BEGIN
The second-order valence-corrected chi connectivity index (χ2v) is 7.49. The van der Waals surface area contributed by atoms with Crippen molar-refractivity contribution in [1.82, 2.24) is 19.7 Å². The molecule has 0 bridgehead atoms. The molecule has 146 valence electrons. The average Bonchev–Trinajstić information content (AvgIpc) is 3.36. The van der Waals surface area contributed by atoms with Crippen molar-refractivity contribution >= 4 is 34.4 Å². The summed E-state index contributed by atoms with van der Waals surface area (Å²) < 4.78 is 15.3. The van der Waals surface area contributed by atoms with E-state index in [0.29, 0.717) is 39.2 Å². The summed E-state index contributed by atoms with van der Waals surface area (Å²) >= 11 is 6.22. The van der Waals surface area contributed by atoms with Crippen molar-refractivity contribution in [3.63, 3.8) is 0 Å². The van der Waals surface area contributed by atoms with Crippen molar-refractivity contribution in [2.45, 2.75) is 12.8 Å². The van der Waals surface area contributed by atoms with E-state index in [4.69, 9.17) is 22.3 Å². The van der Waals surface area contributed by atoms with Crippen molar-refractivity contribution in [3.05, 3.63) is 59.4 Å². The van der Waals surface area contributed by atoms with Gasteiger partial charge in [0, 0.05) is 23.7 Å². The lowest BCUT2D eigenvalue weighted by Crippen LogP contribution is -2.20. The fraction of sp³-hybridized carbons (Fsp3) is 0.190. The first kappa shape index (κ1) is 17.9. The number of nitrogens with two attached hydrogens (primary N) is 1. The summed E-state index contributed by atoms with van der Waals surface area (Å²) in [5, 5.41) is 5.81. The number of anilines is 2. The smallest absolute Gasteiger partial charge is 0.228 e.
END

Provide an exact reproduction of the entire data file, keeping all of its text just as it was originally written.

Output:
The second-order valence-corrected chi connectivity index (χ2v) is 7.49. The van der Waals surface area contributed by atoms with Crippen molar-refractivity contribution in [1.82, 2.24) is 19.7 Å². The molecule has 0 bridgehead atoms. The molecule has 146 valence electrons. The average Bonchev–Trinajstić information content (AvgIpc) is 3.36. The van der Waals surface area contributed by atoms with Crippen molar-refractivity contribution >= 4 is 34.4 Å². The summed E-state index contributed by atoms with van der Waals surface area (Å²) < 4.78 is 15.3. The van der Waals surface area contributed by atoms with E-state index in [0.29, 0.717) is 39.2 Å². The summed E-state index contributed by atoms with van der Waals surface area (Å²) >= 11 is 6.22. The van der Waals surface area contributed by atoms with Crippen molar-refractivity contribution in [3.63, 3.8) is 0 Å². The van der Waals surface area contributed by atoms with Crippen molar-refractivity contribution in [2.45, 2.75) is 12.8 Å². The van der Waals surface area contributed by atoms with E-state index in [4.69, 9.17) is 22.3 Å². The van der Waals surface area contributed by atoms with Crippen molar-refractivity contribution in [3.05, 3.63) is 59.4 Å². The van der Waals surface area contributed by atoms with Gasteiger partial charge in [0, 0.05) is 23.7 Å². The lowest BCUT2D eigenvalue weighted by Crippen LogP contribution is -2.20. The fraction of sp³-hybridized carbons (Fsp3) is 0.190. The first kappa shape index (κ1) is 17.9. The number of nitrogens with two attached hydrogens (primary N) is 1. The summed E-state index contributed by atoms with van der Waals surface area (Å²) in [5, 5.41) is 5.81. The number of anilines is 2. The smallest absolute Gasteiger partial charge is 0.228 e.